First, we both strongly agree that there should be a numerical limit to the number of directorships that a director can responsibly hold. The Singapore Institute of Directors' (SID) preference is that this limit be determined by the nominations committee (NC); Prof Mak's preference is that a maximum limit be set for all and sundry. We have both set out the thinking behind our respective positions.

The proposed Revised Code of Corporate Governance recommended by the Corporate Governance Council (CGC) states: 'The NC should decide if a director is able to and has been adequately carrying out his duties as a director of the company, taking into consideration the director's number of listed company board representations and other commitments. Guidelines should be adopted that address the competing time commitments that are faced when directors serve on multiple boards. The board should determine the maximum number of listed company board representations which any director may hold, and disclose this in the company's annual report.' (Guideline 4.3, CGC)

SID is glad that its view has been endorsed by the CGC in its recommendations.

The subject of multiple directorships has been widely debated in the press and in many forums. Yes, some of our members have expressed the view that a maximum number should be stated in the Code, just as there are those who believe that this should be left to the companies.

But how serious is the issue? An analysis of the 2010 annual reports of 705 Singapore-listed companies done by Aon Hewitt for SID shows that only 41 directors (1.1 per cent) hold more than five directorships of listed companies while more than 93 per cent hold just two or less. With the disclosure requirements of the proposed revised new Code and shareholder scrutiny, such 'overboarding' situations should be easily managed.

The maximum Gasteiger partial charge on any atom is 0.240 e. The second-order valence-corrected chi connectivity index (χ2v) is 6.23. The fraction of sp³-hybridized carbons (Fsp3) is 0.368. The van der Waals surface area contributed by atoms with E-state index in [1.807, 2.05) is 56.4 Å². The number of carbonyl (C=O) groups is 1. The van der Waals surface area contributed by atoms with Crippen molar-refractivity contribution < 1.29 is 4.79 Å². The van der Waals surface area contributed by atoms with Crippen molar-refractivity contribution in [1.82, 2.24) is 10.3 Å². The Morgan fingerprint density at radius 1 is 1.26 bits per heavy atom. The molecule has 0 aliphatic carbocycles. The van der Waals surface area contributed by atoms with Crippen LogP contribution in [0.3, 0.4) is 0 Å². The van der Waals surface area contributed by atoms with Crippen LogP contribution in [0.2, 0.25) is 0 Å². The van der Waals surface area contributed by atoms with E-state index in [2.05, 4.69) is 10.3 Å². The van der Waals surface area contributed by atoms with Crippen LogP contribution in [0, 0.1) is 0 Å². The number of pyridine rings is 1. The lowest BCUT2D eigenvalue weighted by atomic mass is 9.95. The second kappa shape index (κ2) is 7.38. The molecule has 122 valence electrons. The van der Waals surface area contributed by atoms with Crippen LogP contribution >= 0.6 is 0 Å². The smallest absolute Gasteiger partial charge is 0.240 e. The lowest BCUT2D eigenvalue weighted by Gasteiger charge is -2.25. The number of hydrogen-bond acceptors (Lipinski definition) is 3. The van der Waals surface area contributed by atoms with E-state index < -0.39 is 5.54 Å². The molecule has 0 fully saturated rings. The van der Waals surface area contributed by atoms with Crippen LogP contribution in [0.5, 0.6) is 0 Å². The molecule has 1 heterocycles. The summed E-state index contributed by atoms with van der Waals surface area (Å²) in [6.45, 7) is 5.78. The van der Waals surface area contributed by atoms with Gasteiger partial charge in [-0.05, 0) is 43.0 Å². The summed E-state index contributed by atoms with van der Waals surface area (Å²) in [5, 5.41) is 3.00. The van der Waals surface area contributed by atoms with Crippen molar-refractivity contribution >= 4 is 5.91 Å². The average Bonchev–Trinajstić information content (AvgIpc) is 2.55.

We should also remind ourselves that these limits merely help us to focus on the main issue: whether a director can and has set aside sufficient time for the company's affairs. SID concurs with the CGC that the key consideration is time commitment. This must be demonstrated through disclosure and we expect the market to hold NCs and boards to a high standard. We have every right to demand that our independent directors be active and committed board members, and we should not hesitate to hold them accountable if they fail in this regard.

Meanwhile, let us respect the wisdom and decision of the distinguished members of the CGC and ensure that their recommendations are adopted in spirit too, not just in form. We can revisit the subject when the facts are more compelling.

Sovann Giang
Executive Director
Singapore Institute of Directors

qiaofeng said...

For the previous comment, please note that for completeness sake, I posted the reply in the BT, dated 2/12/2011, by Sovann Giang, from the SID to Prof Mak's commentary.

I did not add any of "My Thots" as there were word-length constraints set by blogger.

So here they are....

My Thots.....

Mr Giang says there were only 40 out of 705 (1.1%) who hold more than 5 directorsips. Sounds small and inconsequential, perhaps?

But take 40 and multiply by 6, say (smallest whole number greater than 5) and we have 240 companies!! Remember that it is quite well known that for those in this extreme class, some had like 7 directorships. One was known to have 11 directorships.

Say, if the 240 companies belong to one asset class; say S-chips. Say the IDs belong to a specialty expertise; such as accounting services or legal services..
And U would have a sizeable portion of the SGX ecosystem in some particular vulnerable areas in malfeasance !!

"Wisdom is purified by virtue and virtue is purified by wisdom. Where one is, so is the other."